She’d heard of other communities setting up free small libraries in their downtown areas, and was driven to set up one in Chapel Hill.
One of her friends suggested using some of the green newspaper stands around town that hold free periodicals.
McGurk said she would take over the empty ones and turn them into free libraries.
In the early stages of the free libraries, McGurk said she would buy books from library book sales, but she no longer needs to because of community participation.
“I started off stocking them with books, but it wasn’t long before I would go with a bag of books and it would already be full,” McGurk said.
“I think right away it caught on with the community to share books.”
The first two free libraries began in January 2013, and a third was added a year later, she said.
They are located on West Franklin Street near Mediterranean Deli, by the bus stop on North Columbia Street and on East Franklin Street by Bevello.
Since beginning the project, McGurk said she has seen an increase in community participation when it comes to book donations.
“It’s a pretty basic operation — it’s free books,” McGurk said.
“It’s a little library where you take a book or leave a book.”
Last year in a press release, McGurk said she personally delivered about 500 of the books left through the Downtown Partnership.
She said that she doesn’t know how many books have been left by locals.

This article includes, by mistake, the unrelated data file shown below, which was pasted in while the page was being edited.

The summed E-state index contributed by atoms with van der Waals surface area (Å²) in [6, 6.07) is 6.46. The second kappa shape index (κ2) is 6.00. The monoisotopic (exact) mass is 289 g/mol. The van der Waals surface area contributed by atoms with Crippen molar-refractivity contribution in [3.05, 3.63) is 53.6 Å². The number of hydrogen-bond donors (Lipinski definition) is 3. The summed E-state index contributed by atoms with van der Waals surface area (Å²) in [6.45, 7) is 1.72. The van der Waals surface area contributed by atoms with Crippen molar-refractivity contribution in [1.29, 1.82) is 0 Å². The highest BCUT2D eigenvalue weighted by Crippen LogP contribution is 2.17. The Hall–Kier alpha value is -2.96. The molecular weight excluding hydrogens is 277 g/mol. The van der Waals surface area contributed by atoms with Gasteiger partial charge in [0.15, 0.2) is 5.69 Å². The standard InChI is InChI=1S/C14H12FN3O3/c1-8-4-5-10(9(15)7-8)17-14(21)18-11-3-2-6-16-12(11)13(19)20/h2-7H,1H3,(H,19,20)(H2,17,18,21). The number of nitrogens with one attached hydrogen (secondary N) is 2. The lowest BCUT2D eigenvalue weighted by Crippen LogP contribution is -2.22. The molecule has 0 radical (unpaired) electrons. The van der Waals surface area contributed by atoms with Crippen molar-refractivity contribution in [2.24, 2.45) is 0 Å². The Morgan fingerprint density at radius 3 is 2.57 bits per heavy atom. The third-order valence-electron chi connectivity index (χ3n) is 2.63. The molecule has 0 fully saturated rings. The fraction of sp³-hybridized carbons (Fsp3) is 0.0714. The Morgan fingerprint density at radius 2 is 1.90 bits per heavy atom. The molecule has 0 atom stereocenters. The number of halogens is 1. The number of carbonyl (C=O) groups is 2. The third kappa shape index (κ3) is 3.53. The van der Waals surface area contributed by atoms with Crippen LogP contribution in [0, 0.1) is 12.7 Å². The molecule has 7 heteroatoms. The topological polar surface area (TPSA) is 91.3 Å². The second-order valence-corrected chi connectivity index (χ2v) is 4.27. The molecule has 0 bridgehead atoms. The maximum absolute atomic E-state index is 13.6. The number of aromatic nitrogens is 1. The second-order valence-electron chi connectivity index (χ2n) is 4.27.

“Many other people are stocking books and taking books, so I really truly have no ability to know the number,” McGurk said.
The types of books in the library range from children’s books to UNC students’ textbooks left at the end of the semester.
During the winter, an anonymous “yarn fairy” even left knitted scarves with the books for those in need, McGurk said.
Camilla Rynkiewicz, a German exchange student studying at UNC, said she has heard of similar libraries but had never seen them on the street.
“I’ve never noticed them before, but it seems like a cool idea,” she said.
McGurk said the Downtown Partnership doesn’t directly partner with any other organizations on the project, but she has a steady flow of books donated by volunteers.
Chloe Eastwood, who works at Chapel Hill Comics near one of the free libraries, said that while she has never used the free library here, she has seen it in Quebec and said it worked well there.
McGurk said the libraries are an opportunity for those who love to read to share their love in a publicly accessible way.
“We are a very well-read and academic community, so I think that it really resonates with a college town,” she said.
“There’s no questions about the books you take, there’s no cost, and certainly you can leave books for other people.”